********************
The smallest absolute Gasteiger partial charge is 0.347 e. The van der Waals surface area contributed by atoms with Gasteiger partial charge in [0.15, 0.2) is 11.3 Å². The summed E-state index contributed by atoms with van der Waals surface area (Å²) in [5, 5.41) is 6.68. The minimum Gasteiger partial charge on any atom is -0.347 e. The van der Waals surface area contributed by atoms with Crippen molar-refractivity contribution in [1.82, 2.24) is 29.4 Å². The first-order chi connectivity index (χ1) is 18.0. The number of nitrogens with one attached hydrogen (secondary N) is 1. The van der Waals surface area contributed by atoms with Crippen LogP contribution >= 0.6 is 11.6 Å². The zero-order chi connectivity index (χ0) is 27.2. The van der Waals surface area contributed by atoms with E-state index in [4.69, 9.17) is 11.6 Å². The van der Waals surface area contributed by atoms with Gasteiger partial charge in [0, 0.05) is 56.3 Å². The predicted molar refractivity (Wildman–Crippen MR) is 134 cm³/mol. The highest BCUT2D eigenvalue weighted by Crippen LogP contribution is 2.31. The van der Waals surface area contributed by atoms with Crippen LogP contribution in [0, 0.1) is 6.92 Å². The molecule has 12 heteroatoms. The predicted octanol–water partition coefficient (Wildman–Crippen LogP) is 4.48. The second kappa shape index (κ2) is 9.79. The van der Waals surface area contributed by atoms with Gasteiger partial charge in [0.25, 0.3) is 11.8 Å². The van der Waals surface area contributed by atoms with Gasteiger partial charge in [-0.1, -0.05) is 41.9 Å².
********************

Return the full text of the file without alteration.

The smallest absolute Gasteiger partial charge is 0.347 e. The van der Waals surface area contributed by atoms with Gasteiger partial charge in [0.15, 0.2) is 11.3 Å². The summed E-state index contributed by atoms with van der Waals surface area (Å²) in [5, 5.41) is 6.68. The minimum Gasteiger partial charge on any atom is -0.347 e. The van der Waals surface area contributed by atoms with Crippen molar-refractivity contribution in [1.82, 2.24) is 29.4 Å². The first-order chi connectivity index (χ1) is 18.0. The number of nitrogens with one attached hydrogen (secondary N) is 1. The van der Waals surface area contributed by atoms with Crippen LogP contribution >= 0.6 is 11.6 Å². The zero-order chi connectivity index (χ0) is 27.2. The van der Waals surface area contributed by atoms with E-state index in [4.69, 9.17) is 11.6 Å². The van der Waals surface area contributed by atoms with Gasteiger partial charge in [0, 0.05) is 56.3 Å². The predicted molar refractivity (Wildman–Crippen MR) is 134 cm³/mol. The highest BCUT2D eigenvalue weighted by Crippen LogP contribution is 2.31. The van der Waals surface area contributed by atoms with Crippen LogP contribution in [0, 0.1) is 6.92 Å². The molecule has 12 heteroatoms. The predicted octanol–water partition coefficient (Wildman–Crippen LogP) is 4.48. The second kappa shape index (κ2) is 9.79. The van der Waals surface area contributed by atoms with Gasteiger partial charge in [0.25, 0.3) is 11.8 Å². The van der Waals surface area contributed by atoms with Gasteiger partial charge in [-0.1, -0.05) is 41.9 Å².